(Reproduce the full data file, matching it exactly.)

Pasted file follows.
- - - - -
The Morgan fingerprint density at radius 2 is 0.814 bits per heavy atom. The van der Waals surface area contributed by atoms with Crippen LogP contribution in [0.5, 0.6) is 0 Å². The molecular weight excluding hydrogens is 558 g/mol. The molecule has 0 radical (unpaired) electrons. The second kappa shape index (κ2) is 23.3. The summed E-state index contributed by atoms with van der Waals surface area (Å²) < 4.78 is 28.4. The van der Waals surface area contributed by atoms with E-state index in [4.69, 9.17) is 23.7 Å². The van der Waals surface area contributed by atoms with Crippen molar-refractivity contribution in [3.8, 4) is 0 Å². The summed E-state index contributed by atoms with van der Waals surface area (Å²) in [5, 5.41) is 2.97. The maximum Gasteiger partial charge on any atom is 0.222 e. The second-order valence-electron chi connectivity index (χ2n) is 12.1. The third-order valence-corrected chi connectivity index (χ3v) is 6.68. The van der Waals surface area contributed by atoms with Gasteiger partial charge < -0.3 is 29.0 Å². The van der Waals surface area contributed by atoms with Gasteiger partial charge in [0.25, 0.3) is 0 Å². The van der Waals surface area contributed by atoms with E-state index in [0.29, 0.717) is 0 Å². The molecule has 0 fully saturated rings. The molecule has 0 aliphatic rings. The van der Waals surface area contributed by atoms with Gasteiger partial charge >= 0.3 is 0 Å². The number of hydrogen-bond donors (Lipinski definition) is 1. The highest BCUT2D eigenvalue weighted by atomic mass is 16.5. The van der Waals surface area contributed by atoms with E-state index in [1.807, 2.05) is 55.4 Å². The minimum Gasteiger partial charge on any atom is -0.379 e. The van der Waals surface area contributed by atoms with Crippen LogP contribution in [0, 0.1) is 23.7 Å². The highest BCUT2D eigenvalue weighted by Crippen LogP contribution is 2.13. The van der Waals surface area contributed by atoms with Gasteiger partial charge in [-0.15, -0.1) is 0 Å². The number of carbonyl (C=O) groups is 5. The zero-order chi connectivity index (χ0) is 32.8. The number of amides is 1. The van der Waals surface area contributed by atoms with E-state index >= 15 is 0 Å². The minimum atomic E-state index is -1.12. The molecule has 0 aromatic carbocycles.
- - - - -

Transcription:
The Morgan fingerprint density at radius 2 is 0.814 bits per heavy atom. The van der Waals surface area contributed by atoms with Crippen LogP contribution in [0.5, 0.6) is 0 Å². The molecular weight excluding hydrogens is 558 g/mol. The molecule has 0 radical (unpaired) electrons. The second kappa shape index (κ2) is 23.3. The summed E-state index contributed by atoms with van der Waals surface area (Å²) < 4.78 is 28.4. The van der Waals surface area contributed by atoms with E-state index in [4.69, 9.17) is 23.7 Å². The van der Waals surface area contributed by atoms with Crippen molar-refractivity contribution in [3.8, 4) is 0 Å². The summed E-state index contributed by atoms with van der Waals surface area (Å²) in [5, 5.41) is 2.97. The maximum Gasteiger partial charge on any atom is 0.222 e. The second-order valence-electron chi connectivity index (χ2n) is 12.1. The third-order valence-corrected chi connectivity index (χ3v) is 6.68. The van der Waals surface area contributed by atoms with Gasteiger partial charge < -0.3 is 29.0 Å². The van der Waals surface area contributed by atoms with Gasteiger partial charge in [0.25, 0.3) is 0 Å². The van der Waals surface area contributed by atoms with E-state index in [0.29, 0.717) is 0 Å². The molecule has 0 fully saturated rings. The molecule has 0 aliphatic rings. The van der Waals surface area contributed by atoms with Gasteiger partial charge >= 0.3 is 0 Å². The number of hydrogen-bond donors (Lipinski definition) is 1. The highest BCUT2D eigenvalue weighted by atomic mass is 16.5. The van der Waals surface area contributed by atoms with E-state index in [1.807, 2.05) is 55.4 Å². The minimum Gasteiger partial charge on any atom is -0.379 e. The van der Waals surface area contributed by atoms with Crippen LogP contribution in [0, 0.1) is 23.7 Å². The highest BCUT2D eigenvalue weighted by Crippen LogP contribution is 2.13. The van der Waals surface area contributed by atoms with Gasteiger partial charge in [-0.15, -0.1) is 0 Å². The number of carbonyl (C=O) groups is 5. The zero-order chi connectivity index (χ0) is 32.8. The number of amides is 1. The van der Waals surface area contributed by atoms with E-state index >= 15 is 0 Å². The minimum atomic E-state index is -1.12. The molecule has 0 aromatic carbocycles.